Three years after Katharine Houghton Hepburn moved to Hartford with her husband, she attended a lecture given by the prominent British suffragette Emmeline Pankhurst. The founder of the Women’s Franchise League, Pankhurst brought a message to Connecticut that justified the use of confrontational tactics to achieve women’s equality and suffrage. Inspired by Pankhurst’s call to action, Houghton Hepburn became a champion of women’s rights, suffrage and universal access to birth control.
Born in Corning, N.Y., Katharine Martha Houghton was an heiress to the Corning Glass fortune. Her parents, Alfred Augustus Houghton and Caroline Garlinghouse, were far more progressive than the rest of the Houghton family and raised their daughters to fight for equality. She was educated at Bryn Mawr College, where she received a B.A. in history and political science, and then at Radcliffe College where she received a Master’s in chemistry and physics. She married Dr. Thomas Hepburn and moved with him to Nook Farm in Hartford. The Hepburns had six children, including famed actress Katharine Hepburn. With a few close friends, Houghton Hepburn organized the Hartford Equal Franchise League in 1913 and the league quickly grew to a membership of 20,000. She later became president of the Connecticut Woman Suffrage Association and took part in suffragist pickets of the White House during Woodrow Wilson’s presidency. After the ratification of the 19th Amendment, Houghton Hepburn was asked to run for U.S. Senate, but declined the request.
Prior to and after ratification of the 19th Amendment, Houghton Hepburn dedicated her enormous talents and energies to the fight for access to birth control, the cause for which she is best known. In 1916, she joined the movement of her friend Margaret Sanger, founder and leader of the American Birth Control League, the forerunner of today’s Planned Parenthood, and for many years served as the League’s legislative chair. She was most prominent in the birth control movement in the 1930s, when she spoke at rallies and events. She appeared before a Congressional committee and several state legislatures, including Connecticut’s, where she advocated repeal of the state’s notorious anti-birth control laws, which she ridiculed as the “police under the bed law.” She argued that only the poor were prevented from receiving information about contraception.
Houghton Hepburn’s political activism and leadership in the birth control movement were instrumental in a decades-long struggle to give all women legal access to information and safe contraception. She died in 1951 in Bloomfield at the age of 73 and is buried in Hartford’s historic Cedar Hill Cemetery.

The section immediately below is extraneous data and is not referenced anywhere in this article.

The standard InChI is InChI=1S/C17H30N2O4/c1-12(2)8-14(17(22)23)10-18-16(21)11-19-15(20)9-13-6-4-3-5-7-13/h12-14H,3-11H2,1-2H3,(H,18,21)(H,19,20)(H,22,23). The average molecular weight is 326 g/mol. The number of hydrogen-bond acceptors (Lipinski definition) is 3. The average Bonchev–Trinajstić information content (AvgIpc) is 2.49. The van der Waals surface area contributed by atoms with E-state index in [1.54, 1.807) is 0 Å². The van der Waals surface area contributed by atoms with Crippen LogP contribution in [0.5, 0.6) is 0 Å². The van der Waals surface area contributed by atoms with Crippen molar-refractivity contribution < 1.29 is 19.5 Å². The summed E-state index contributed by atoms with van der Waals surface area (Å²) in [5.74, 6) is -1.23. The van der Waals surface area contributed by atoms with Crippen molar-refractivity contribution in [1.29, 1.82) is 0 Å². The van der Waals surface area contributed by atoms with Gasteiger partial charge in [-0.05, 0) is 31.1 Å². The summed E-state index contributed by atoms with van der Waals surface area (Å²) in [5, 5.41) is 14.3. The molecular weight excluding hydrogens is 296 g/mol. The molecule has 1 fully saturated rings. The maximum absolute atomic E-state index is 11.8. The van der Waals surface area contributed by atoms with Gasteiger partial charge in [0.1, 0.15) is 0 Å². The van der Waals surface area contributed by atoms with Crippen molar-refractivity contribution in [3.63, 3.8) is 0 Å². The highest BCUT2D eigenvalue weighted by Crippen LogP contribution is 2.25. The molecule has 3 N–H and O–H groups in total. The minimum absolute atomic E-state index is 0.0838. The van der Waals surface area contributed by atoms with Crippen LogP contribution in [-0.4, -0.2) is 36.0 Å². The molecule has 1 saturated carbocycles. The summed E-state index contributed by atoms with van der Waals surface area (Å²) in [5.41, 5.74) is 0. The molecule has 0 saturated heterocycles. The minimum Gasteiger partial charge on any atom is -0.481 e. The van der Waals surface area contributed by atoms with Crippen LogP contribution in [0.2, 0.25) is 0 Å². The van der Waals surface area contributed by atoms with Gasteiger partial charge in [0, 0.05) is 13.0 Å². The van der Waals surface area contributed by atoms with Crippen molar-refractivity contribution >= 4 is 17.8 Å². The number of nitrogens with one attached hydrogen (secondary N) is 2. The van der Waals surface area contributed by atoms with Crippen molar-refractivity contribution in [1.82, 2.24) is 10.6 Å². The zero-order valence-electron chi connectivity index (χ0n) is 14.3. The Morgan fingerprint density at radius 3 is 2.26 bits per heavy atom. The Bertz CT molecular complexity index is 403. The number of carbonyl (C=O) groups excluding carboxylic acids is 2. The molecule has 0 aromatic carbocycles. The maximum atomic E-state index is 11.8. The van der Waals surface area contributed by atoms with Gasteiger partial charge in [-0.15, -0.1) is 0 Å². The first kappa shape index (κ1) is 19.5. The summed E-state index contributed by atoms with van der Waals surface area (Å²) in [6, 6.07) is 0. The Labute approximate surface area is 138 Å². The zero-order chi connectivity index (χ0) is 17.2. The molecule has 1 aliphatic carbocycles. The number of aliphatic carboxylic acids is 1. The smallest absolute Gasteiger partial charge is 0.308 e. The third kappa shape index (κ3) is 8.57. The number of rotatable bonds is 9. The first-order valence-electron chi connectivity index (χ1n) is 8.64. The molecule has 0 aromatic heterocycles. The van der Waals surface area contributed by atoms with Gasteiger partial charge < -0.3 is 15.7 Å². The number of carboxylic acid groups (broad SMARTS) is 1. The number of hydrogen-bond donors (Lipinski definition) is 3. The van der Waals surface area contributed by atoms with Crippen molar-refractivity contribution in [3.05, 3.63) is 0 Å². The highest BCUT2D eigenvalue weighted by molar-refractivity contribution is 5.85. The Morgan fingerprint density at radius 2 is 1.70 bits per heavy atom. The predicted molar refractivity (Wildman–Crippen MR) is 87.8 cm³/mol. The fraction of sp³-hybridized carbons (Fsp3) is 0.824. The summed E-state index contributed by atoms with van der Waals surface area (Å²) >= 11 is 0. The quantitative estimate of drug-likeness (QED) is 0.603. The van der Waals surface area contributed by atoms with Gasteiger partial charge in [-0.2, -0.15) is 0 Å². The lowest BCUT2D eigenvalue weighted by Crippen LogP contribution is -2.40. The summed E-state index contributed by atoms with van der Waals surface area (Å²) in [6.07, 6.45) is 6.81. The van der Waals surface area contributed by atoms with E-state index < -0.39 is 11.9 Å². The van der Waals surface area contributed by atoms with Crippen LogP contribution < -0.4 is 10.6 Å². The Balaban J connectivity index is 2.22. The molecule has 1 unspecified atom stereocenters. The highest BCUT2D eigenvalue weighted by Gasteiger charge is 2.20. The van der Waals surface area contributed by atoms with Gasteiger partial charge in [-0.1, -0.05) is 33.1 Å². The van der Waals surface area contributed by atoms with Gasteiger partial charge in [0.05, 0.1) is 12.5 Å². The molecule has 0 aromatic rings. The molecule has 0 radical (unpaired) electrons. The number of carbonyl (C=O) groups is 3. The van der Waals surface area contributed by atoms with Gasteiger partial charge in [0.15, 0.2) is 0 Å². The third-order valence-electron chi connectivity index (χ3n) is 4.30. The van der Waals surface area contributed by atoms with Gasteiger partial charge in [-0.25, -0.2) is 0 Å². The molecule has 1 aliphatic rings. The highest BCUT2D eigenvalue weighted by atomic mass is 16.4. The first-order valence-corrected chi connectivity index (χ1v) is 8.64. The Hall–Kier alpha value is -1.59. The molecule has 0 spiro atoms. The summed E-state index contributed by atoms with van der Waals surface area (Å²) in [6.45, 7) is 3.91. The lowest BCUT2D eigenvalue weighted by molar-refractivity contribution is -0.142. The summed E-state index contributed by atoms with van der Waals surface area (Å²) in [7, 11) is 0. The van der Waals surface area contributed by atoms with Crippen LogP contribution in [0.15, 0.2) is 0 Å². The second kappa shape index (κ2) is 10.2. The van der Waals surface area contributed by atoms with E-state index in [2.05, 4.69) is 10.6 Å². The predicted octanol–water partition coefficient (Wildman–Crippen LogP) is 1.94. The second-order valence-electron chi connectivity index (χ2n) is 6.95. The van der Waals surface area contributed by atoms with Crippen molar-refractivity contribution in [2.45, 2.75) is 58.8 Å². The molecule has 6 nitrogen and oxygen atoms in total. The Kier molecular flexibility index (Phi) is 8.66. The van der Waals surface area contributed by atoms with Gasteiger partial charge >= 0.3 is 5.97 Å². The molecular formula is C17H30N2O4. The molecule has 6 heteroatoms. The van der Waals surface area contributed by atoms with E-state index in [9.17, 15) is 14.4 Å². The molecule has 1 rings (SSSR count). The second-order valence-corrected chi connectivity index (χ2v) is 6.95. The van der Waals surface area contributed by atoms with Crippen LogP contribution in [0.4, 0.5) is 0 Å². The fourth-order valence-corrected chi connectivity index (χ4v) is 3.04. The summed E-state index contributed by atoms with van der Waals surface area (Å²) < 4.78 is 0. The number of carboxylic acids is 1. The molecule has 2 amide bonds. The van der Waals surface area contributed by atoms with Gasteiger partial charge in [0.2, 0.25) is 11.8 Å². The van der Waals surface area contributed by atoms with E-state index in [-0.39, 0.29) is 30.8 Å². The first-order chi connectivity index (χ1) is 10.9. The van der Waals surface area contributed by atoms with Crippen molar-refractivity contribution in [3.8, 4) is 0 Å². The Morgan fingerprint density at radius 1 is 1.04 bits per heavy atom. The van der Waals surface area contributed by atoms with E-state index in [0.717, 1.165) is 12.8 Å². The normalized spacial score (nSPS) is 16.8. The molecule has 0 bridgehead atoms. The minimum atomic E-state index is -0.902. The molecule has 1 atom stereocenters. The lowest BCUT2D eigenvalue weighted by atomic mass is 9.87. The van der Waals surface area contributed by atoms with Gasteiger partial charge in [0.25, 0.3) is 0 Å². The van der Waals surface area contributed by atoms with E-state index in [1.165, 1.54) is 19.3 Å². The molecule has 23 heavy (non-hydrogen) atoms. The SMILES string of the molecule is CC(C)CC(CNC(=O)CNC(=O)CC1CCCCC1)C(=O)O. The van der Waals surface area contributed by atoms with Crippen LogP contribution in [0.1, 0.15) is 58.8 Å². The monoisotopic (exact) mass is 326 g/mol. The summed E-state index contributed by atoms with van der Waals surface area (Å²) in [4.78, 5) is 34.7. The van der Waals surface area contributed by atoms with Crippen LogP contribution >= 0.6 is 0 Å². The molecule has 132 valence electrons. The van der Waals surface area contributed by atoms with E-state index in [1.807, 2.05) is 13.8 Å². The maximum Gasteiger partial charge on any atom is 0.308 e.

During This Time
1921 - 1945: Prosperity, Depression, & War
Industrial growth, economic expansion, and plenty of consumer goods gave women more purchasing power and pleasure in the 1920s. Women gained political office, but after achieving the right to vote the Women’s Movement fractured over the Equal Rights Amendment (ERA). The percentage of married women in the workforce doubled, though in menial jobs, while women of color had few opportunities. The media’s message about the home was ambivalent. For daughters, the young flapper was glamorized in movies starring Clara Bow who had It (sex appeal). But the modern mother, equipped with widely-advertised appliances, was expected to keep house and raise children with new efficiency.
The prosperity of the twenties contrasted with the hardships of the 1930s following the 1929 stock market crash. Farm families in the Dust Bowl, suffering from drought and crop failures, fled to California where they worked as migratory laborers. As impoverished families across America struggled, desertion rose (but not divorce, which was expensive), and family size grew smaller. Women’s jobs were largely confined to low-paying domestic labor, garment factories, and food-processing plants, all further segregated by race and ethnicity.
In the midst of the Great Depression, President Roosevelt, helped by wife Eleanor, brought strong leadership toward recovery with the New Deal. Professional women were included in federal projects, and work relief programs gave help to poor women. The Social Security Act of 1935 owed much to Secretary of Labor Frances Perkins, the first woman to serve in the Cabinet. African-American Mary McLeod Bethune, using her executive position in the National Youth Administration, pressured the administration to provide equal pay for blacks in all programs.
World War II deeply influenced women’s lives. Sex-segregated labor diminished, as symbolized in the poster of “Rosie the Riveter.” Women were accepted into the military, though the public was concerned about the loss of femininity. Defense industries were reluctant to admit women, but as men were drafted, the resistance eroded. Older, married women provided the largest number of new workers. Black, Mexican, and Chinese women had new opportunities, but Japanese women suffered internment in camps. With demobilization, women were laid off, but many were soon back on the job. Their role still was defined in the home, but the war had increased women’s activities in the workplace.
Special thanks to Barbara E. Lacey, Ph.D., Professor Emeritus of History, St. Joseph's College (Hartford, CT) for preparing these historical summaries.